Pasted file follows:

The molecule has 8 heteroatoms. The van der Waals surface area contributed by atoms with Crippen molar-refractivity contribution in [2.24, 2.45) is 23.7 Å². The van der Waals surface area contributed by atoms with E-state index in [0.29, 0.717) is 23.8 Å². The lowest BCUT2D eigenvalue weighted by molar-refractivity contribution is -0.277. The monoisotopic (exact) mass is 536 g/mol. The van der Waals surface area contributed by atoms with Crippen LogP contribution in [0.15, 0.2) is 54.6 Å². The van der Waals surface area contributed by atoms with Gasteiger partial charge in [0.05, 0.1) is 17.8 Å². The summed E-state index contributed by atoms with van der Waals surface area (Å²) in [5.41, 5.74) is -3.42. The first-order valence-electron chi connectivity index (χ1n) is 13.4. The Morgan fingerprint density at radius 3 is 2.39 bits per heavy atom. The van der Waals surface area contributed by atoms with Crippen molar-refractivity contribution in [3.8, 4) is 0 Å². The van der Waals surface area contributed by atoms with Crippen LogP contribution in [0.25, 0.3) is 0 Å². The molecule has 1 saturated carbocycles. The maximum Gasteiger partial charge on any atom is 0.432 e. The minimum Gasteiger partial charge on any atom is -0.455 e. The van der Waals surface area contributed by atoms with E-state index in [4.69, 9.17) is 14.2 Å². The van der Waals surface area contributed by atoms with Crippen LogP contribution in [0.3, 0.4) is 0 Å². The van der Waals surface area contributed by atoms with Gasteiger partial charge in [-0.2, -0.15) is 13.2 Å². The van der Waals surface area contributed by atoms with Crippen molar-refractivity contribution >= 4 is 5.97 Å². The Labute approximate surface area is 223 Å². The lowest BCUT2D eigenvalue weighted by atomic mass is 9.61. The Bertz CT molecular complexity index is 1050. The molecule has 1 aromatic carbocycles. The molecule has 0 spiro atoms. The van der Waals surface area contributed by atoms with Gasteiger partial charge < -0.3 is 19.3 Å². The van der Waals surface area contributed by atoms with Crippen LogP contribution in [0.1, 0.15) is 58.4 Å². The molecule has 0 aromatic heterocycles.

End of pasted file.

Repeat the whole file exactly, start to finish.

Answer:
The molecule has 8 heteroatoms. The van der Waals surface area contributed by atoms with Crippen molar-refractivity contribution in [2.24, 2.45) is 23.7 Å². The van der Waals surface area contributed by atoms with E-state index in [0.29, 0.717) is 23.8 Å². The lowest BCUT2D eigenvalue weighted by molar-refractivity contribution is -0.277. The monoisotopic (exact) mass is 536 g/mol. The van der Waals surface area contributed by atoms with Crippen LogP contribution in [0.15, 0.2) is 54.6 Å². The van der Waals surface area contributed by atoms with Gasteiger partial charge in [0.05, 0.1) is 17.8 Å². The summed E-state index contributed by atoms with van der Waals surface area (Å²) in [5.41, 5.74) is -3.42. The first-order valence-electron chi connectivity index (χ1n) is 13.4. The Morgan fingerprint density at radius 3 is 2.39 bits per heavy atom. The van der Waals surface area contributed by atoms with Crippen molar-refractivity contribution in [3.8, 4) is 0 Å². The van der Waals surface area contributed by atoms with Crippen LogP contribution in [0.25, 0.3) is 0 Å². The molecule has 1 saturated carbocycles. The maximum Gasteiger partial charge on any atom is 0.432 e. The minimum Gasteiger partial charge on any atom is -0.455 e. The van der Waals surface area contributed by atoms with E-state index in [4.69, 9.17) is 14.2 Å². The van der Waals surface area contributed by atoms with Crippen LogP contribution in [0.3, 0.4) is 0 Å². The van der Waals surface area contributed by atoms with Gasteiger partial charge in [-0.2, -0.15) is 13.2 Å². The van der Waals surface area contributed by atoms with Crippen molar-refractivity contribution >= 4 is 5.97 Å². The Labute approximate surface area is 223 Å². The lowest BCUT2D eigenvalue weighted by atomic mass is 9.61. The Bertz CT molecular complexity index is 1050. The molecule has 1 aromatic carbocycles. The molecule has 0 spiro atoms. The van der Waals surface area contributed by atoms with Gasteiger partial charge < -0.3 is 19.3 Å². The van der Waals surface area contributed by atoms with Crippen LogP contribution in [0.1, 0.15) is 58.4 Å². The molecule has 0 aromatic heterocycles.